Happy Birthday, Giant Perplexing Picasso

Is it a woman?  Is it a cow?  Is it a baboon?  We will never know, because enigmatic artist Pablo Picasso took the answer to the grave with him, having never visited Chicago or seen the work he graced the city with.

The untitled Picasso

But this month is the 50th anniversary of the erection of Picasso’s gift to the city in what was then called Civic Center Plaza.  Ever since, tourists and locals have gazed into its narrow-set eyes and puzzled at what it might represent.

When the statue was unveiled in 1967, some people thought it was an Afghan dog.  Picasso had pet Afghans.  But he also had a muse.  A November, 2004 article in the Sun-Times explains that it’s likely supposed to be Lydia Corbett.  She was an Englishwoman born in 1934.  By the time she was 19, she was living in France and posing regularly for Picasso. According to the artist’s grandson in his book Picasso: The Real Family Story, the girl posed dozens of times for Picasso and the artist was fascinated by her long neck and ponytail.

One of the Picasso statue miniatures created in the 1960's. This one seen at the Art Institute of Chicago.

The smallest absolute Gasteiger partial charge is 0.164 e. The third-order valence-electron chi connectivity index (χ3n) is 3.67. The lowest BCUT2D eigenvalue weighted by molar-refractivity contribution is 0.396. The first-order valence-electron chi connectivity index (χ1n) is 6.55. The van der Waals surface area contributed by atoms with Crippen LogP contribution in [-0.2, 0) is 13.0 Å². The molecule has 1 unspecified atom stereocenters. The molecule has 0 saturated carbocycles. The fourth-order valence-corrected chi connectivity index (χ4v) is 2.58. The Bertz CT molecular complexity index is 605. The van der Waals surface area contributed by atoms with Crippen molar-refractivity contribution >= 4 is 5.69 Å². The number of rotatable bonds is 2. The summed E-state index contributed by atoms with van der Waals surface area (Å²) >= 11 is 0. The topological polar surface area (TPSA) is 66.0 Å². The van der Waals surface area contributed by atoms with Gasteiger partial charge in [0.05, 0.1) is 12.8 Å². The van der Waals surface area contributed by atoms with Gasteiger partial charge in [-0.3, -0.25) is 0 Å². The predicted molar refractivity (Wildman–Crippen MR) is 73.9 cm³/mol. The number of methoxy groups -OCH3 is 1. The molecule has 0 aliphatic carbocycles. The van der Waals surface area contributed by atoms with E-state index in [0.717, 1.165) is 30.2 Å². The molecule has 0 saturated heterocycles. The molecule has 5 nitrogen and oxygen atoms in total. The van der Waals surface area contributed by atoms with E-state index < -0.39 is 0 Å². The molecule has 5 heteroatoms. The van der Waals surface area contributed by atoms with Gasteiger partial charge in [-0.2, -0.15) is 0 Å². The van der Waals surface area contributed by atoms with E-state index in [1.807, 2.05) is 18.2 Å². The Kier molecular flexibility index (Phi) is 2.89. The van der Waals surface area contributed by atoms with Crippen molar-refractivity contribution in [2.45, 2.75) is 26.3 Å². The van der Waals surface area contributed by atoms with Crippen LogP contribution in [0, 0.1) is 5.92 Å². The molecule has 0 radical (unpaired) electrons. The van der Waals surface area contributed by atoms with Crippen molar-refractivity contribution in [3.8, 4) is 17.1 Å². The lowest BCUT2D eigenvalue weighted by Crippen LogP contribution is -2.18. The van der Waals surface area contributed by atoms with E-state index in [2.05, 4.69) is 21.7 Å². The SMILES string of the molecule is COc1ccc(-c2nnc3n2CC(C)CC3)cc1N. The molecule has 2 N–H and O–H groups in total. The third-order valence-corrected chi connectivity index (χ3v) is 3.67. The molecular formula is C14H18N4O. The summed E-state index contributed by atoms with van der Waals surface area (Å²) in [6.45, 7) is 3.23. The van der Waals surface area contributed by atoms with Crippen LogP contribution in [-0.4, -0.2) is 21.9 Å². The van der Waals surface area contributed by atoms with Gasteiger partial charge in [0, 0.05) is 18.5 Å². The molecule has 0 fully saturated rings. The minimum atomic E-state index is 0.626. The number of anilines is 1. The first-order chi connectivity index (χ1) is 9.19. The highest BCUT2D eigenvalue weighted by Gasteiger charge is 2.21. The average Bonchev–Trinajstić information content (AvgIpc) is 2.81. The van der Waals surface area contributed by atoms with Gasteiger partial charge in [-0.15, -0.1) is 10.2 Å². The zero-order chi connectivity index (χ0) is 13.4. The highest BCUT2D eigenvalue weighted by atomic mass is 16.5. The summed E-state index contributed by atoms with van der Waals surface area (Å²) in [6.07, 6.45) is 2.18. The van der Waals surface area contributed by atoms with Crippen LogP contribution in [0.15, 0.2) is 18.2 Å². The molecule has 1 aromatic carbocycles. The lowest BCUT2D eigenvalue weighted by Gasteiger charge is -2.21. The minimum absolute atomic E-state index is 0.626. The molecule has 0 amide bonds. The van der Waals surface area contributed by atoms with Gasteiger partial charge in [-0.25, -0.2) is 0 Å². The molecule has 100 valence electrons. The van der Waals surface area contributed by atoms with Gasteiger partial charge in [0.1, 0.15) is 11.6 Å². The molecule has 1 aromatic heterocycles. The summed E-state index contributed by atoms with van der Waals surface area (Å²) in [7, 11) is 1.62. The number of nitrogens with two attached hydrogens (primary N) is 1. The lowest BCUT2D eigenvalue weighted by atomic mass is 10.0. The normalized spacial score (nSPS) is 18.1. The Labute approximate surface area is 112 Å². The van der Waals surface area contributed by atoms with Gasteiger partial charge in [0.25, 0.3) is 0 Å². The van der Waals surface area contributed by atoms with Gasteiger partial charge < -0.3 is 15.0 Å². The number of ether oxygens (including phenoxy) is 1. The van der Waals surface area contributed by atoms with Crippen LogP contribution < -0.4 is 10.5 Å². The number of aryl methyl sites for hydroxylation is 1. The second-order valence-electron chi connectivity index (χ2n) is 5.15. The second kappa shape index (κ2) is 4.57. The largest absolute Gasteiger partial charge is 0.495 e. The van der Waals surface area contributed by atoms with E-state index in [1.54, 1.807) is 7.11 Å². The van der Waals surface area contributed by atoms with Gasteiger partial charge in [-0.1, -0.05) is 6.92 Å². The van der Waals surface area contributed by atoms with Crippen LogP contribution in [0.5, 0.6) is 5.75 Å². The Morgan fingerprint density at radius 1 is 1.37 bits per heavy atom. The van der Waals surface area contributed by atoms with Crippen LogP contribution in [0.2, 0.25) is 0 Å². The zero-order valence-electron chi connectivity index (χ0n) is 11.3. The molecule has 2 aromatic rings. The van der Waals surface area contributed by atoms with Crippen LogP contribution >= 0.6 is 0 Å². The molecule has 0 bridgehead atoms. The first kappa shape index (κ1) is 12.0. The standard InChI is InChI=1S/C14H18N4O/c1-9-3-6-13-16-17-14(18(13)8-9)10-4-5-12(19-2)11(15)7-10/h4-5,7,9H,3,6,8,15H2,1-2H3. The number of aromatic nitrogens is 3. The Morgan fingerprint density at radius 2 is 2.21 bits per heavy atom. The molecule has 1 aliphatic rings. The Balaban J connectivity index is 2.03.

One of the Picasso statue miniatures created in the 1960’s. This one seen at the Art Institute of Chicago.

These days, it’s the focal point of a million Instagram pictures for teens, and a playground slide for the wee ones.  At 50 feet tall, and 162 tons, it simply cannot be ignored.

Picasso didn’t actually build the statue.  What his studio put together was a 42-inch-tall model that U.S. Steel turned into what we see today.  There were also a number of miniature Picasso statues made and given to influential people of the day.  They occasionally appear in museum exhibits.

Though the actual 50th anniversary is next Tuesday, August 15th, the city is having an official celebration at noon tomorrow, Tuesday, August 8th.  The mayor’s office is going to recreate the 1967 unveiling of the statue in what is now Daley Plaza.  With any luck, the people in attendance will make an effort to dress the part, meaning business attire and briefcases, not polo shorts and backpacks.

While you’re trying to remember where your fedora is, enjoy the following pictures of the original U.S. Steel Picasso blueprints that we managed to snap years ago.

 

 

 

 

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Author: Editor

Editor founded the Chicago Architecture Blog in 2003, after a long career in journalism. He can be reached at chicagoarchitectureinfo@gmail.com.

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